Archive for the ‘Tests and Reviews’ Category


The XYZprinting Nobel 1.0 SLA 3D printer is currently one of the most affordable that uses the more detailed Stereolitography technology for curing liquid resin with an UV laser, producing higher quality prints as compared to the more common FDM/FFF 3D printers using thermoplastics. Earlier this year, when the Nobel 1.0 was announced it looked like a really good alternative to some other more expensive SLA 3D printers and although we like FormLab’s 3D printers they are still quite more expensive. So recently we have decided to go for the Nobel 1.0 as an expansion of our 3D printers lab in order for us to start using SLA 3D printing as well and dig deeper into the technology. Now it is time to share our initial impressions after using the XYZprinting Nobel 1.0 3D printer for a while, so if you are interested in SLA 3D printers and are on a more limited budget you will most likely be interested in this device as well.


The Nobel 1.0 3D printer, like most other SLA 3D printers, comes with a smaller build volume than you might’ve gotten used to from FDM/FFF devices, but offers higher printing resolution that comes with slower build times unfortunately. The device itself is affordable and you might end up getting it for less than you might need to pay for an FDM/FFF 3D printer, however the UV resin that the device uses as a material for printing is the expensive part along with the resin reservoir that also needs to be replaced from time to time. The result is that you get better quality prints, but the material that SLA 3D printers can be multiple times more expensive and there are other consumables like the resin tank that make printing even more expensive. Furthermore the Nobel 1.0 3D printer can be used officially only with the official XYZprinting resin as the bottles with the material come with an RFID tag that the printer uses for keeping track of the remaining liquid in order for the resin tank auto refill functionality to work. So far the choice of resins that are made to work with the Nobel 1.0 is quite limited and there is no official support for other more affordable or different type of resins from third parties, so this is a bit of a problem.


The Nobel 1.0 is relatively easy to get started up with and produces good results. As with other SLA 3D printers when the printed part is ready you need to take some extra steps such as cleaning the part with alcohol in order to remove any remaining liquid from the solid part. Also, like with many other printers using the same technology when you remove the 3D printed part from the build platform it is still not fully cured – the object is still softer to to the touch and you need to be careful. This makes it easy to remove any support materials for example or do some post-processing before you finalize it by further curing the part with some UV light at which point the part will become very strong and fully cured. As for the printing time, well, you need to be ready to wait more, especially if you decide to increase the printing quality more than the standard level of 0.1mm – usually the highest quality on FDM/FFF 3D printers. Do note that unlike some other 3D printing software with the XYZware that the Nobel 1.0 uses if you have a problem with your 3D model file it will most likely end up with a broken sliced part that will not print at all, so make sure that you have no issues with the 3D file that you import for printing. So, in general we are happy with the results we are getting from the Nobel 1.0 3D printer so far, we haven’t had any issues with it yet resulting in failed prints, but there are some limitations such as the need to use only official materials that we are don’t like that much.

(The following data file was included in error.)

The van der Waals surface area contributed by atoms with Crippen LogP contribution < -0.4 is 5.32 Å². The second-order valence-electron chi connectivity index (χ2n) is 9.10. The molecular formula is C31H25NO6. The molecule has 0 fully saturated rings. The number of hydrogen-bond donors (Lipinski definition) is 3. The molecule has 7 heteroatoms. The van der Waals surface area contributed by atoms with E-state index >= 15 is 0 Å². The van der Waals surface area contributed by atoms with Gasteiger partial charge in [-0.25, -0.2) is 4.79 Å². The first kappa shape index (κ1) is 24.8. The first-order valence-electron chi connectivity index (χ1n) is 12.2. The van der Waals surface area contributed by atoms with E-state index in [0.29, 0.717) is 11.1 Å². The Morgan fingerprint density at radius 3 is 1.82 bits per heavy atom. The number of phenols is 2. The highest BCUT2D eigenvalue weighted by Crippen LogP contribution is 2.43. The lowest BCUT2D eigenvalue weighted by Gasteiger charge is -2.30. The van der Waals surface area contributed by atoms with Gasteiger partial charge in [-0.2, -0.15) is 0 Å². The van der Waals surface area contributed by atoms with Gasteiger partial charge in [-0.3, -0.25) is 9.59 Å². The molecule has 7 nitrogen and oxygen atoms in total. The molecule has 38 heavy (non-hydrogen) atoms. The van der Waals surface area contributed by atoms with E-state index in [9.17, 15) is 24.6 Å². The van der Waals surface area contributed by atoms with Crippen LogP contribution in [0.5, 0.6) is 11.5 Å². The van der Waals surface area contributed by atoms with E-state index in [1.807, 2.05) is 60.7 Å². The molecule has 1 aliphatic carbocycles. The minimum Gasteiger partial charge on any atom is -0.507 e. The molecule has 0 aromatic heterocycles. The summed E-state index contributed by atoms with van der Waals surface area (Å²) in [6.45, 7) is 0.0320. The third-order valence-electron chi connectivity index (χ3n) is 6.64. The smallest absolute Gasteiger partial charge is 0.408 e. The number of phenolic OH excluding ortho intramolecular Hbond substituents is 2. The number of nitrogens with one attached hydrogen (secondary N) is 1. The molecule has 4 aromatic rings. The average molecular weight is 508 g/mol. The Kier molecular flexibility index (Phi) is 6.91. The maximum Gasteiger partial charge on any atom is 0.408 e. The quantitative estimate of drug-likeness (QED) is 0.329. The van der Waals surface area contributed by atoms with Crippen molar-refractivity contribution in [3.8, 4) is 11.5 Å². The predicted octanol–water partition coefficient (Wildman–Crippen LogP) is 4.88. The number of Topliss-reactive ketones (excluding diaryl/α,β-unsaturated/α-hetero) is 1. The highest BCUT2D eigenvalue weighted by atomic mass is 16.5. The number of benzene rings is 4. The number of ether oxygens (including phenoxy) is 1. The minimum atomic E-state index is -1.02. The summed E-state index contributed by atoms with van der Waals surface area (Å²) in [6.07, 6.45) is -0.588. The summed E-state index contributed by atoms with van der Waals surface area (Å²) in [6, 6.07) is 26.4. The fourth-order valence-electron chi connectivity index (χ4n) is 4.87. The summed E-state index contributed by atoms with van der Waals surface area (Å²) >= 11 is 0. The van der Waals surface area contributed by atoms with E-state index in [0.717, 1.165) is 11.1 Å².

We’ve received a sample of the Magigoo 3D printing adhesive and were eager to try it out. Magigoo is supposed to work with both ABS and PLA materials as well as others and has been specifically designed to keep the 3D print firmly stuck to the bed while printing thus resolving the “first layer not sticking” problem. The idea of this product is to help the 3D printed part to stick while the build plate is hot and to allow the easily removed when the build plate gets cold. The 3D printing adhesive is intended to be used on surfaces such as glass or Kapton tape for example that usually do have some trouble with prints sticking to them well if you do not have a heated build plate. Magigoo is originally designed to be used with heated build plates, but it will also work on cold beds, though the effect might not be not be as good when you have a HBP available. We have tested it with a glass build plate and with glass with BuildTak on top of it with both cold and hot build plate using PLA and ABS filaments and we do plan to continue with ome more exotic filaments as well. Before starting the test we were actually most interested in the effect of Magigoo on BuildTak as this is so far the surface we have found to work best for our 3D printing needs.


The Magigoo 3D printing adhesive is very easily applied and you need to wait a bit for it to dry out on the surface before you start printing, if you are using a heated build plate it can dry even faster than on cold bed. On glass it works great with both PLA and ABS, even printing multiple times without reapplying more Magigoo after each print and you still get good results. The 3D printing adhesive works great for PLA on cold build plate – sticks well and is easily removed, but using ABS on cold plate still leads to warping of our test prints, although the prints have a bit less warping. The temperatures we used for the heated build platform was 50 degrees Celsius for PLA and 100C for ABS and with these settings Magigoo worked great – the printed parts stick very well and are then very easy to be removed.